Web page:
A Newburgh man who drove for Uber is facing rape charges after being accused of raping a woman he picked up for Uber.
Marshall Banks, 28, of Newburgh, was arrested on Friday on charges of rape when a victim is unaware of the defendant's actions, a Level 3 felony; rape when compelled by force or imminent threat of force, a Level 3 felony; and two counts of sexual battery, both Level 6 felonies. According to a probable cause affidavit, a woman accused Banks of raping her as he drove her home from a bar while he was driving for the ride-hailing company, Uber, in December 2018.
The affidavit states that the woman had been drinking at a bar when a friend ordered her an Uber to take her home. According to the report, the friend ensured she got in the Uber safely while two friends went to meet her at her apartment.
The probable cause states that the friends arrived at the apartment, but the woman was not there. The affidavit states that they found her with Banks who identified himself as "Jeremy" before giving them some of the woman's property and leaving.
Then, the affidavit states that's when the woman broke down and told her friends that Banks had
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raped her and covered her mouth during the act. According to the affidavit, the woman told police that her friend helped her into the front seat of the car, but Banks drove her to the wrong apartment building.
The affidavit states that the woman didn't realize at first it was the wrong building. According to the probable cause, she told officers that Banks parked the car and raped her while she told him no.
She told officers that she then tried to go upstairs and get into her apartment, but realized it wasn't her apartment and went back downstairs where she found her friends, according to the affidavit.
Banks told officers that the woman came on to him and acted inappropriately. According to the affidavit, he told officers he never touched her anywhere or with anything that would show up in a sexual assault kit and agreed to give a DNA sample.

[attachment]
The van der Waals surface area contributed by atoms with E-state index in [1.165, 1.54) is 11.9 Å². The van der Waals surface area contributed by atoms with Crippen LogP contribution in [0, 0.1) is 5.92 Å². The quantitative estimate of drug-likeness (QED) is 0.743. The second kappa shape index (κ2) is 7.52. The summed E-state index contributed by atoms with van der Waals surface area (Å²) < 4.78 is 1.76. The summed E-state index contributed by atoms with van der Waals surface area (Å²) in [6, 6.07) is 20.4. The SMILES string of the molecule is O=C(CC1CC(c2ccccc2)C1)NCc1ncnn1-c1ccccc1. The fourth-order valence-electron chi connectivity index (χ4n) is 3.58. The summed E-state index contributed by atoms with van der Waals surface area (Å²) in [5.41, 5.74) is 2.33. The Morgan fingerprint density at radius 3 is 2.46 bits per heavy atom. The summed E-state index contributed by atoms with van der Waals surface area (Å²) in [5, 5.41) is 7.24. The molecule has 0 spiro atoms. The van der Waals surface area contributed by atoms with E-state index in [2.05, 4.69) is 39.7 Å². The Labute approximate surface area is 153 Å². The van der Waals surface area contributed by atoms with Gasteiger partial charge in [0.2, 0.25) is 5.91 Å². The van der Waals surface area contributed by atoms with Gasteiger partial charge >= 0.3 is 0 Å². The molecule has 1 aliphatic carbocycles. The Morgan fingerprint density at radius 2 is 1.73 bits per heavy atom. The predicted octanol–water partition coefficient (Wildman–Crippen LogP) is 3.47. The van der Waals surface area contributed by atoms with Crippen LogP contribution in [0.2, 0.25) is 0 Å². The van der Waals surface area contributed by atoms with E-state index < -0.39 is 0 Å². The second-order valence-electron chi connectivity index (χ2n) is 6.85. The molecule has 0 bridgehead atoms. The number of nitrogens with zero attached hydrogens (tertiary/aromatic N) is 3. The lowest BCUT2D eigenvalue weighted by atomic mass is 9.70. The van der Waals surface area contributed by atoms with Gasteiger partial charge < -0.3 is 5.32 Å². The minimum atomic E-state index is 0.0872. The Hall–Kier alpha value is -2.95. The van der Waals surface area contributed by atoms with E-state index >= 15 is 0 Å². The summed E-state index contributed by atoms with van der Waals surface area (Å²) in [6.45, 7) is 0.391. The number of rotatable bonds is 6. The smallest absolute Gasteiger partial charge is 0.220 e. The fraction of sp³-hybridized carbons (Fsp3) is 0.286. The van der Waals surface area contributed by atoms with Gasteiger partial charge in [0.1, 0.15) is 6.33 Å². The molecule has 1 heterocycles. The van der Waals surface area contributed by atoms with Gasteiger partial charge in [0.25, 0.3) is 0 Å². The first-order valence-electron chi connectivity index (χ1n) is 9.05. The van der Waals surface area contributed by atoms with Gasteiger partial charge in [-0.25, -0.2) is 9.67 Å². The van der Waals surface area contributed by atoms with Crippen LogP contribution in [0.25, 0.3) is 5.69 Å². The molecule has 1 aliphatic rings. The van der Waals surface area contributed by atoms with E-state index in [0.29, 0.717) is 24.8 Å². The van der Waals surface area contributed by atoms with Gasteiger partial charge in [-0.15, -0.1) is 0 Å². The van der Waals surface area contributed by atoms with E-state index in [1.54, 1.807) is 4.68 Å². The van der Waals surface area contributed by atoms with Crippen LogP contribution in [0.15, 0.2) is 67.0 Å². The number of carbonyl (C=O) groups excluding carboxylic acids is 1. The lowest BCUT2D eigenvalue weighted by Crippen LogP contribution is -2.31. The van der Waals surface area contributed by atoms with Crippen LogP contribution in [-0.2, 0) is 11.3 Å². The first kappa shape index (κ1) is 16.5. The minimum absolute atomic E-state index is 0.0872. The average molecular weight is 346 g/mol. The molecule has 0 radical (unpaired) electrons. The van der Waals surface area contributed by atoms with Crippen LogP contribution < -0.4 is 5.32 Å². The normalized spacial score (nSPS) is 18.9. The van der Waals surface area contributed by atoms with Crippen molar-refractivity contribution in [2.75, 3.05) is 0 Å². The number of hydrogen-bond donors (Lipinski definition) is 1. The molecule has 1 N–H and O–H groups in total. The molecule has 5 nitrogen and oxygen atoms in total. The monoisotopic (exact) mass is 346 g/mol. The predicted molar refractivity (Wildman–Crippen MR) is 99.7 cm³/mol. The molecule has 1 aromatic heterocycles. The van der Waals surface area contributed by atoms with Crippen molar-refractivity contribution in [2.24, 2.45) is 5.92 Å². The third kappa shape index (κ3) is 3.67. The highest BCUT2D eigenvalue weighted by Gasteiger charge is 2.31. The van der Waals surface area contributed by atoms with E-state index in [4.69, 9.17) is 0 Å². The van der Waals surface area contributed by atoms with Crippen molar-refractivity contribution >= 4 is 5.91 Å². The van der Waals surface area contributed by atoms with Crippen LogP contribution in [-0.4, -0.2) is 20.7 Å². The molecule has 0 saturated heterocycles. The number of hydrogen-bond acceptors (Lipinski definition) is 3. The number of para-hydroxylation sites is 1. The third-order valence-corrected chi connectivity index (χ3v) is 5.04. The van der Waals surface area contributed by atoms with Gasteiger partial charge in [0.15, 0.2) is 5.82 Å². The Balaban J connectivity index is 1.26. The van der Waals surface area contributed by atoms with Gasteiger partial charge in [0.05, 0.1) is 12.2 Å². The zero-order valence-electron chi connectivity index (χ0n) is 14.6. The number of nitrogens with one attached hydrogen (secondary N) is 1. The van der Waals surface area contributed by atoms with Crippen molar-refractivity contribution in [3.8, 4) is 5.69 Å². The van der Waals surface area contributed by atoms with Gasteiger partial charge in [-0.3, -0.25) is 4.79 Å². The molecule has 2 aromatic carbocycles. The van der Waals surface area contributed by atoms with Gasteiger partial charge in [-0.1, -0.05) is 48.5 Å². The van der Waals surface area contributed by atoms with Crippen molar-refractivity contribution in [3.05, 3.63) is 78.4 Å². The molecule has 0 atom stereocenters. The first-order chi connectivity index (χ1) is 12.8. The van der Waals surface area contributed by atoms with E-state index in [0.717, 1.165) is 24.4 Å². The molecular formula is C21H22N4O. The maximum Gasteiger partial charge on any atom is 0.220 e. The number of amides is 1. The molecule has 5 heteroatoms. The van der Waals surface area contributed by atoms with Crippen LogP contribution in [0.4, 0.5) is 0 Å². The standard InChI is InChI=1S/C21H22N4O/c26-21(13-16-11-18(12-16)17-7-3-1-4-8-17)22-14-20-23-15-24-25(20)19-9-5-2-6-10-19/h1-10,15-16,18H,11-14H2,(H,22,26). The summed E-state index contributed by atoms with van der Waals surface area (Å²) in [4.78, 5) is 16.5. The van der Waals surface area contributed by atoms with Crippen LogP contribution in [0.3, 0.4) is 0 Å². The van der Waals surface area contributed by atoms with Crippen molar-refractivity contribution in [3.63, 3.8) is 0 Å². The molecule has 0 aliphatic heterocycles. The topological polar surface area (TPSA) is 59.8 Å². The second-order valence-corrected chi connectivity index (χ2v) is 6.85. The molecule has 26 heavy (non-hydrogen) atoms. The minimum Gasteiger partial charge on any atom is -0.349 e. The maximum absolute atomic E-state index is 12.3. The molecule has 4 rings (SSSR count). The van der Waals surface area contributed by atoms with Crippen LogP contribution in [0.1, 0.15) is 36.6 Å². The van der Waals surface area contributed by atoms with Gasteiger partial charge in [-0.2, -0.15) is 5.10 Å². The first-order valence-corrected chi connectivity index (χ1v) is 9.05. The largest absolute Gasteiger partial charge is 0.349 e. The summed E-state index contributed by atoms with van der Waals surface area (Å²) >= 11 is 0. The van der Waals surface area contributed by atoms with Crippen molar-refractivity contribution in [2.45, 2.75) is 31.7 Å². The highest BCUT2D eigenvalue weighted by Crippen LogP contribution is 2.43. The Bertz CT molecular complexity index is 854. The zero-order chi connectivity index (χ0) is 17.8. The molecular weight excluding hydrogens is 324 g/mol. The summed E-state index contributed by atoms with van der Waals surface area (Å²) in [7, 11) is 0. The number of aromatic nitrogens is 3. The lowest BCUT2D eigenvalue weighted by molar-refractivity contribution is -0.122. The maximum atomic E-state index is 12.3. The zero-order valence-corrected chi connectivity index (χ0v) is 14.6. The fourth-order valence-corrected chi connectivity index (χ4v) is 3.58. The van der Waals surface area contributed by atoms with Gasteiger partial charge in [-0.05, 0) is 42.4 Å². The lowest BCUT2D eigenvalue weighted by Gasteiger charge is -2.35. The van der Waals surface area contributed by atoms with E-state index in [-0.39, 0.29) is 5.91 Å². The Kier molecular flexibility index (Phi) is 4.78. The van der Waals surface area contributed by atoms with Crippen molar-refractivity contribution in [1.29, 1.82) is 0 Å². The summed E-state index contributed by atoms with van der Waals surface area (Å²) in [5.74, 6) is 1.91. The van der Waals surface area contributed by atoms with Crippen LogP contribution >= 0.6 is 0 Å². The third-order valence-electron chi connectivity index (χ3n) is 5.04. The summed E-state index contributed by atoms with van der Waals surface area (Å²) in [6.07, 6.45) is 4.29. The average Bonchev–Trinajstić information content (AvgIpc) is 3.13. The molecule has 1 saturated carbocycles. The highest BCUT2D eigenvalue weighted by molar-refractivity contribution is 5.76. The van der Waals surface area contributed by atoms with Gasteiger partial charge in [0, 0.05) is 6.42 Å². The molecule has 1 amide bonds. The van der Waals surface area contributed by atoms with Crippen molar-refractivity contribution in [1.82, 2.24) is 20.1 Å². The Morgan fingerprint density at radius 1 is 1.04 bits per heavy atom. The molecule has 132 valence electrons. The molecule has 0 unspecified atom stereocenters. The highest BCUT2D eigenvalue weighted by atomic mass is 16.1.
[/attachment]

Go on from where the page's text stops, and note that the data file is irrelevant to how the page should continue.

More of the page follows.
However, the affidavit states that test results proved that Banks did have intercourse with the woman that night. The affidavit includes a quote from the lab report which states, "The DNA profile is at least 1 trillion times more likely if it originated from victim 1 and Marshall Banks that [sic] if it originated from victim 1 and an unknown, unrelated individual. This analysis provides very strong support for the proposition that Marshall Banks is a contributor to the DNA profile."
It is unclear whether or not Banks continued to drive for Uber after the incident. Uber did not respond to a request for comment prior to press time.
Last year, Uber Chief Legal Officer Tony West announced in a blog post that the ride-hailing company would make "significant improvements" to the company's safety processes including strengthening driver screenings and investing in new technology that can notify the company when a driver is involved in criminal activity. In addition, they added the option to share live trip information with trusted contacts and an emergency button.
The blog post also announced an end to mandatory arbitration for individual claims of sexual assault or sexual harassment by Uber riders, drivers or employees. In the post, West said arbitration wasn't meant as a settlement and didn't have to be confidential, but the company decided it would be best to end the process.
"But we have learned it's important to give sexual assault and harassment survivors control of how they pursue their claims," he said in the post. "So moving forward, survivors will be free to choose to resolve their individual claims in the venue they prefer: in a mediation where they can choose confidentiality; in arbitration, where they can choose to maintain their privacy while pursuing their case; or in open court. Whatever they decide, they will be free to tell their story wherever and however they see fit."
Uber also noted that they plan to release sexual assault numbers in their 2019 Transparency Report. In the company's Form S-1 Registration Statement filed with the U.S. Securities and Exchange Commission in order to take the company public on the U.S. Stock Exchange, the company noted plans to release the report to provide the public with data related to reports of sexual assaults and other safety incidents claimed to have occurred on the platform within the United States.
"The public responses to this transparency report or similar public reporting of safety incidents claimed to have occurred on our platform, which may include disclosure of reports provided to regulators, may result in negative media coverage and increased regulatory scrutiny and could adversely affect our reputation with platform users," the report noted.
The report went on to state that the company expects the information to have a negative impact on the company both fiscally and in the brand name.
"Further unfavorable media coverage and negative publicity could adversely impact our financial results and future prospects. As our platform continues to scale and becomes increasingly interconnected, resulting in increased media coverage and public awareness of our brand, future damage to our brand and reputation could have an amplified effect on our various platform offering," the report stated.
Banks faced his initial hearing on Wednesday, June 3, at 10 a.m. in Vanderburgh County Superior Court 3 after press time.